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Weather - 6th Grade

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William Begoyan

on 20 January 2017

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Transcript of Weather - 6th Grade

By: Mr. Begoyan
Page 35 in your ISN - Page 300-330 in your Textbook
Avid EQ: Where and how does weather originate?
Water in the atmosphere
The continuous movement of water between the Earth's surface and the atmosphere is called the
water cycle
Solar radiation
powers the
water cycle.
The water cycle has 4 parts.
Surface runoff
, water molecules in liquid state absorb energy and escape in gas form.
is the measure of the amount of water vapor in the air.
Maximum humidity is determined by temperature, with warmer air holding more water vapor than cold air.
Relative humidity
is based on air temperature.
are used to measure relative humidity.
Clouds form when water vapor (gas) in the atmosphere
in to liquid.
The temperature of the air has to cool before condensation takes place.
The temperature at which water condenses is called a
dew point.
There are 3 main cloud types:
Stratus clouds are found the closest to the surface, are uniform grey color, and will cover most of the sky.
Cumulus clouds are found a little higher than stratus clouds, and are puffy white in appearance, resembling cotton candy.
clouds are found at very high elevations (higher than any other cloud). They have a white, feathery, wispy appearance.
The prefix "
" can be added to clouds, which means tall. For example, Altostratus and Altocumulus are found at higher elevations.
The prefix "
" and the suffix "
" can be added to clouds, which means rain. For example, Nimbostratus and Cumulonimbus will produce drizzle, rain, or snow.
Clouds that form at or near the ground are called

is any form of water that falls from clouds and reaches the surface.
There are 5 primary types:
is the most common type, and is made of water droplets of at least 0.5mm in diameter.
Rain with smaller water droplets is called a
, while even smaller droplets form
is made of pellets of ice larger than 5mm in diameter.
Hail is primarily formed in the cold center of cumulonimbus clouds during thunderstorms.
In freezing (or near freezing) temperatures, water vapor turns into tiny ice crystals with varying patterns called snow.
is formed when rain droplets (5mm or smaller) encounter a cold layer of air and freeze before reaching ground.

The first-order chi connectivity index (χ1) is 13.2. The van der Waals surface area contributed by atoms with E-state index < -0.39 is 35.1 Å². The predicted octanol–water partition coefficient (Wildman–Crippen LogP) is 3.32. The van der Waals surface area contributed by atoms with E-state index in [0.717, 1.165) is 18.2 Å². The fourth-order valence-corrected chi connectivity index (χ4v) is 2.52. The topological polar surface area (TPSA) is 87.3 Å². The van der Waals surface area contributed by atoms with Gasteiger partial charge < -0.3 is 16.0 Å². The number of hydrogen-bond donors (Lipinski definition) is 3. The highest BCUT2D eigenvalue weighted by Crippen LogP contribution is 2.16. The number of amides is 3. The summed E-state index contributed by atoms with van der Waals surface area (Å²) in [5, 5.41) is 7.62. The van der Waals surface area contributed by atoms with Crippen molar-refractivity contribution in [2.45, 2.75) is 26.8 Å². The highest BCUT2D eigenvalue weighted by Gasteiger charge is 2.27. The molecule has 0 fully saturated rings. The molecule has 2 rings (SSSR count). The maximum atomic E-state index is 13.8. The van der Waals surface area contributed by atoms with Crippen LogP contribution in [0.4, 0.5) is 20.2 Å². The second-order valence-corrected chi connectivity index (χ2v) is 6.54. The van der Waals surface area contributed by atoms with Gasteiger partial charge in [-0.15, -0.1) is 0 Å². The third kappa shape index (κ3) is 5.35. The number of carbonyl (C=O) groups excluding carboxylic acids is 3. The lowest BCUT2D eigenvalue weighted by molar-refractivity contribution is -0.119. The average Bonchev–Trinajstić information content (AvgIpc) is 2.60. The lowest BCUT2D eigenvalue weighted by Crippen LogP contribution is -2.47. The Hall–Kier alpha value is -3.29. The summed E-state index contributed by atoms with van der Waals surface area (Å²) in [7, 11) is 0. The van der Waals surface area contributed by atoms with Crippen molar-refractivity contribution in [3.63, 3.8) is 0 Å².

When the surface is much colder than the air, rain droplets will freeze when they hit the cold ground, forming into layers of ice.
This is called freezing rain.
Air mass and fronts
Air Mass
is a huge body of air that has similar temperature, humidity, and air pressure.
There are 5 major types:
Maritime Tropical
: Warm and moist, formed over warmer waters.
Maritime Polar
: Cool and moist, formed over cooler waters.
Continental Tropical
: Warm and dry, formed on land, in warmer climates/locations.
Continental Polar
: Cool and dry, formed on land, in cooler climates/locations.
Continental Arctic:
Cold and dry, formed in the arctic.
The boundary where 2 different air masses meet is called a
There are 4 major types:
Questions part 1
1. What happens during the water cycle?
2. How does evaporation work?
3. What is humidity, and how is it different from relative humidity?
4. What are clouds made of?
5. What are the different types of clouds? Describe them.
6. What are the prefixes that can be attached to some clouds, and what do they mean?

form inside larger cumulonimbus clouds.
These clouds form on warmer, humid afternoons, when warm air is forced up by a cold front.
Most thunderstorms form on land where cold/warm fronts are likely to meet.
The constant motion in a thunderstorm builds up electric charges, and can rapidly discharge as

The lightning discharge can heat up air near it by as much as 30,000 C (more than double the temperature on the Sun's surface!).
The heat causes air to expand in an explosive manner, resulting in
When temperatures are below the freezing point, snowstorms replace thunderstorms.
Tornadoes (twisters)
form in cumulonimbus clouds when hot air rises very rapidly.

are low air pressure masses that spin in a clockwise direction.
Predicting Weather
Questions part 2
7. What qualifies as an air mass?
8. What are the masses that contain dry air?
9. What air masses form over land?
10. What is an air front?
11. Where do thunderstorm form?
12. Where do tornadoes form?
13. Describe a cyclone.
14. Who predicts weather, and what do they use?
is the study of weather.
are scientists who study and predict weather patterns based on data they receive from sources like:
Weather balloons, weather satellites, and weather stations scattered all across the world.
Homework - Page 34 in ISN
With the help of visuals, describe the water cycle, types of clouds, types of air masses, storms, and cyclones.
Full transcript